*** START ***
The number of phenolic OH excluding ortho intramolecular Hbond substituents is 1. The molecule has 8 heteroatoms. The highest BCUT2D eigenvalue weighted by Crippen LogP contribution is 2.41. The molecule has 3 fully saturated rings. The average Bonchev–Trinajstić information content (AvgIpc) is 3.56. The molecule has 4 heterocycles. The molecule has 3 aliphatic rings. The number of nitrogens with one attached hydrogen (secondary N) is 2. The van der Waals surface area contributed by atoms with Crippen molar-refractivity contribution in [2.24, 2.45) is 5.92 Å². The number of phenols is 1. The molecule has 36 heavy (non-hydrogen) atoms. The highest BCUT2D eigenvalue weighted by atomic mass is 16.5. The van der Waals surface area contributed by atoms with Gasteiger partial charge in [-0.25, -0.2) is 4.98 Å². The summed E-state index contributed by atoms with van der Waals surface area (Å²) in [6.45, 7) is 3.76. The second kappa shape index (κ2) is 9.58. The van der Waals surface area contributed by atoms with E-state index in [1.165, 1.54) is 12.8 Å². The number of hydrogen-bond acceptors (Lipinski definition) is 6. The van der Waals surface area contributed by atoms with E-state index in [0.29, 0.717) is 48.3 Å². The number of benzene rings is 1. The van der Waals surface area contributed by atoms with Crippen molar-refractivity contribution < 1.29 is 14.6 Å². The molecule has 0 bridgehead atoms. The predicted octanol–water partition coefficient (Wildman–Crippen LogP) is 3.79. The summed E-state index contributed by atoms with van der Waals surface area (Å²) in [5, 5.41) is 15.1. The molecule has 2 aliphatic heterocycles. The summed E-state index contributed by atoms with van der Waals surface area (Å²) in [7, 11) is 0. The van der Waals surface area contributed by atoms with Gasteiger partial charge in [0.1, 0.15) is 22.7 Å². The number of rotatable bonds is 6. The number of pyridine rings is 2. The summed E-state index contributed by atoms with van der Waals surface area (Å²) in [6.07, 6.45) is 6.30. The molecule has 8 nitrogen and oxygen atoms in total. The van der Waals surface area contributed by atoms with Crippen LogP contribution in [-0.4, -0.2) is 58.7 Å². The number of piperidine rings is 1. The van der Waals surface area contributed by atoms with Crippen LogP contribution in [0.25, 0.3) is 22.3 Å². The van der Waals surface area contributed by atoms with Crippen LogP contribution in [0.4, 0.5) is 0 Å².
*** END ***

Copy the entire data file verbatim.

The number of phenolic OH excluding ortho intramolecular Hbond substituents is 1. The molecule has 8 heteroatoms. The highest BCUT2D eigenvalue weighted by Crippen LogP contribution is 2.41. The molecule has 3 fully saturated rings. The average Bonchev–Trinajstić information content (AvgIpc) is 3.56. The molecule has 4 heterocycles. The molecule has 3 aliphatic rings. The number of nitrogens with one attached hydrogen (secondary N) is 2. The van der Waals surface area contributed by atoms with Crippen molar-refractivity contribution in [2.24, 2.45) is 5.92 Å². The number of phenols is 1. The molecule has 36 heavy (non-hydrogen) atoms. The highest BCUT2D eigenvalue weighted by atomic mass is 16.5. The van der Waals surface area contributed by atoms with Gasteiger partial charge in [-0.25, -0.2) is 4.98 Å². The summed E-state index contributed by atoms with van der Waals surface area (Å²) in [6.45, 7) is 3.76. The second kappa shape index (κ2) is 9.58. The van der Waals surface area contributed by atoms with E-state index in [1.165, 1.54) is 12.8 Å². The number of hydrogen-bond acceptors (Lipinski definition) is 6. The van der Waals surface area contributed by atoms with E-state index in [0.29, 0.717) is 48.3 Å². The number of benzene rings is 1. The van der Waals surface area contributed by atoms with Crippen molar-refractivity contribution < 1.29 is 14.6 Å². The molecule has 0 bridgehead atoms. The predicted octanol–water partition coefficient (Wildman–Crippen LogP) is 3.79. The summed E-state index contributed by atoms with van der Waals surface area (Å²) in [5, 5.41) is 15.1. The molecule has 2 aliphatic heterocycles. The summed E-state index contributed by atoms with van der Waals surface area (Å²) in [7, 11) is 0. The van der Waals surface area contributed by atoms with Gasteiger partial charge in [0.1, 0.15) is 22.7 Å². The number of rotatable bonds is 6. The number of pyridine rings is 2. The summed E-state index contributed by atoms with van der Waals surface area (Å²) in [6.07, 6.45) is 6.30. The molecule has 8 nitrogen and oxygen atoms in total. The van der Waals surface area contributed by atoms with Crippen LogP contribution in [-0.4, -0.2) is 58.7 Å². The number of piperidine rings is 1. The van der Waals surface area contributed by atoms with Crippen LogP contribution in [0.25, 0.3) is 22.3 Å². The van der Waals surface area contributed by atoms with Crippen LogP contribution in [0.4, 0.5) is 0 Å².